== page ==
By keeping its investment pace at a reasonable rate and using retained cash to fund a large chunk of its spending, MPLX looks to have the kind of business plan in place I want from a midstream investment.
Despite all of these good qualities that would make MPLX a good investment, there was one thing that kept me on the sidelines with this stock: its structure. Historically, MPLX was a limited partner subsidiary of Marathon, which had a general partner stake and carried with it something called incentive distribution rights (IDRs). These rights are basically a management fee paid to the holder of the general partner stake that entitles it to a certain percentage of the subsidiary's cash flow. The percentage to which it is entitled increases as the per unit distribution for ordinary investors grows.
From an individual investors perspective, there are two issues with this structure. One is that your interests aren't 100% aligned with management because of the ownership structure. The other is that incentive distribution rights drastically increase the cost of capital for a company over time.
Think of it this way. Say an MLP wants to fund a new project. For that project to make sense financially, it would need to generate enough cash flow to cover its funding source (either a distribution to new units or interest on debt) plus distribution growth for all units plus the incremental cash flow for those distribution rights. This can make the rate of return on new projects prohibitively expensive and constrain growth over time.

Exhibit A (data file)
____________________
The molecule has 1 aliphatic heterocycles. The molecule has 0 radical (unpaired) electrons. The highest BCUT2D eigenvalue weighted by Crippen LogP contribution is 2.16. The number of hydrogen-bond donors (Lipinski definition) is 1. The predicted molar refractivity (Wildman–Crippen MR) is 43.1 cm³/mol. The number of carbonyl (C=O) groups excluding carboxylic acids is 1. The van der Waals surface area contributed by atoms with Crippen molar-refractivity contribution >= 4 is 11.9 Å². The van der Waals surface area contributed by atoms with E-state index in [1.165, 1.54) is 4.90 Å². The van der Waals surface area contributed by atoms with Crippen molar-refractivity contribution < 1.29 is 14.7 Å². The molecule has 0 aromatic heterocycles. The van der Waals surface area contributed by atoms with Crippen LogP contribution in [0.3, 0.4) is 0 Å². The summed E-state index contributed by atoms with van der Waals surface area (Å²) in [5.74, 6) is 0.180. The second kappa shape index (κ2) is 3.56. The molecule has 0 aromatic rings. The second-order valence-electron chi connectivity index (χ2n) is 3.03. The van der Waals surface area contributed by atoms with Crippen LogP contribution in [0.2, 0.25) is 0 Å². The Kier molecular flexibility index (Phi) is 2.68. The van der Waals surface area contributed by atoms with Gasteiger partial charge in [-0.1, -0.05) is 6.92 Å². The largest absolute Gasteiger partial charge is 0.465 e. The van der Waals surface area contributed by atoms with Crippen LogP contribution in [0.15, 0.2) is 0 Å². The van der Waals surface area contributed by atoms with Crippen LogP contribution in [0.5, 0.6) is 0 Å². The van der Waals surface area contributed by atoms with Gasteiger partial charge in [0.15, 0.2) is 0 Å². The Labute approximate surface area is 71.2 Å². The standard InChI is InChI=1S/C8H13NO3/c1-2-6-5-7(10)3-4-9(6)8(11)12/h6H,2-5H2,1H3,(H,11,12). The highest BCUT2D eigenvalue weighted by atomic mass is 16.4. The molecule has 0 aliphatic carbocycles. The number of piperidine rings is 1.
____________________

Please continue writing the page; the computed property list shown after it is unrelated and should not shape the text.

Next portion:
Thankfully for investors, several master limited partnerships have been restructuring lately to get rid of these incentive distribution rights. MPLX is just another one in a long line of companies that have realized the cost of giving its general partner jus primae noctis over its cash flow is detrimental to the long-term health of the business.
IDRs have always been a sticking point for me when it comes to investing in master limited partnerships, which is why two of my largest holdings are master limited partnerships that don't have incentive distribution rights. With MPLX's simpler corporate structure that aligns all parties, I feel much more comfortable adding it to my portfolio.
What a Fool believes
MPLX shares a lot of qualities with the kind of energy companies I own in my personal portfolio, and its stock looks like a compelling investment with a distribution yield of 7%. That is why I elected to add it to my own portfolio as I intend on holding it for several years and reaping the benefits of reinvesting that distribution.
I am going to keep an eye on the company's distribution coverage and management's plans over the long term. The company IPOed only 5 years ago, so it's hard to say that management has the long track record of generating returns and growing its payout that many like to see. Personally, I would much prefer a company that targets 8%-10% distribution growth that maintains that 1.2 coverage ratio or higher than trying to stretch growth into the double digits at the risk of a lower coverage ratio. As long as MPLX's management maintains its current trajectory, I'm willing to forgive its shorter lifespan as a public company.